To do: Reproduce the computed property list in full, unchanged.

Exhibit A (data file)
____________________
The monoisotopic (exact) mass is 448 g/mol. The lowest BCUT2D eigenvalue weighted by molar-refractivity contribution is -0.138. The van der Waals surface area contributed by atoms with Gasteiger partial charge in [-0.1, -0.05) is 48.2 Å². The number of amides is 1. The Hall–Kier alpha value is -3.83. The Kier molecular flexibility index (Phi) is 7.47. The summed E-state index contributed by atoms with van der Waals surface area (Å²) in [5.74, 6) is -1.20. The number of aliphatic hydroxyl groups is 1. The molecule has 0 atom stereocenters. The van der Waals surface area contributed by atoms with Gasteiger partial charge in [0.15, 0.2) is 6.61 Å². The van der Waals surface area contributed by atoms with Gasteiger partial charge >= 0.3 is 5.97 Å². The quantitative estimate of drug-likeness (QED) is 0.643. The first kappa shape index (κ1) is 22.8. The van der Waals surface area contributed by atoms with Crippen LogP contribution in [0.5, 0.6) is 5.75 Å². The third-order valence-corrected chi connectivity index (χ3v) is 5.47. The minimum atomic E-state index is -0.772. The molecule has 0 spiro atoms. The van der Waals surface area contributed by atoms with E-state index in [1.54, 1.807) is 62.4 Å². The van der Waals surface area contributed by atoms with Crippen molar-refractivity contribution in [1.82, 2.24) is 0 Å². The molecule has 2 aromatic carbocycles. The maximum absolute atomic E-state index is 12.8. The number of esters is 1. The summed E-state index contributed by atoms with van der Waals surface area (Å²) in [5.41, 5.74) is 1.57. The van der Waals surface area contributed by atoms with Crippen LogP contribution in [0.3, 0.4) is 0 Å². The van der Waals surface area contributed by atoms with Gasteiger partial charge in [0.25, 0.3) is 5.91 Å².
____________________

The monoisotopic (exact) mass is 448 g/mol. The lowest BCUT2D eigenvalue weighted by molar-refractivity contribution is -0.138. The van der Waals surface area contributed by atoms with Gasteiger partial charge in [-0.1, -0.05) is 48.2 Å². The number of amides is 1. The Hall–Kier alpha value is -3.83. The Kier molecular flexibility index (Phi) is 7.47. The summed E-state index contributed by atoms with van der Waals surface area (Å²) in [5.74, 6) is -1.20. The number of aliphatic hydroxyl groups is 1. The molecule has 0 atom stereocenters. The van der Waals surface area contributed by atoms with Gasteiger partial charge in [0.15, 0.2) is 6.61 Å². The van der Waals surface area contributed by atoms with Gasteiger partial charge >= 0.3 is 5.97 Å². The quantitative estimate of drug-likeness (QED) is 0.643. The first kappa shape index (κ1) is 22.8. The van der Waals surface area contributed by atoms with Crippen LogP contribution in [0.5, 0.6) is 5.75 Å². The third-order valence-corrected chi connectivity index (χ3v) is 5.47. The minimum atomic E-state index is -0.772. The molecule has 0 spiro atoms. The van der Waals surface area contributed by atoms with E-state index in [1.54, 1.807) is 62.4 Å². The van der Waals surface area contributed by atoms with Crippen molar-refractivity contribution in [1.82, 2.24) is 0 Å². The molecule has 2 aromatic carbocycles. The maximum absolute atomic E-state index is 12.8. The number of esters is 1. The summed E-state index contributed by atoms with van der Waals surface area (Å²) in [5.41, 5.74) is 1.57. The van der Waals surface area contributed by atoms with Crippen LogP contribution in [0.3, 0.4) is 0 Å². The van der Waals surface area contributed by atoms with Gasteiger partial charge in [0.25, 0.3) is 5.91 Å².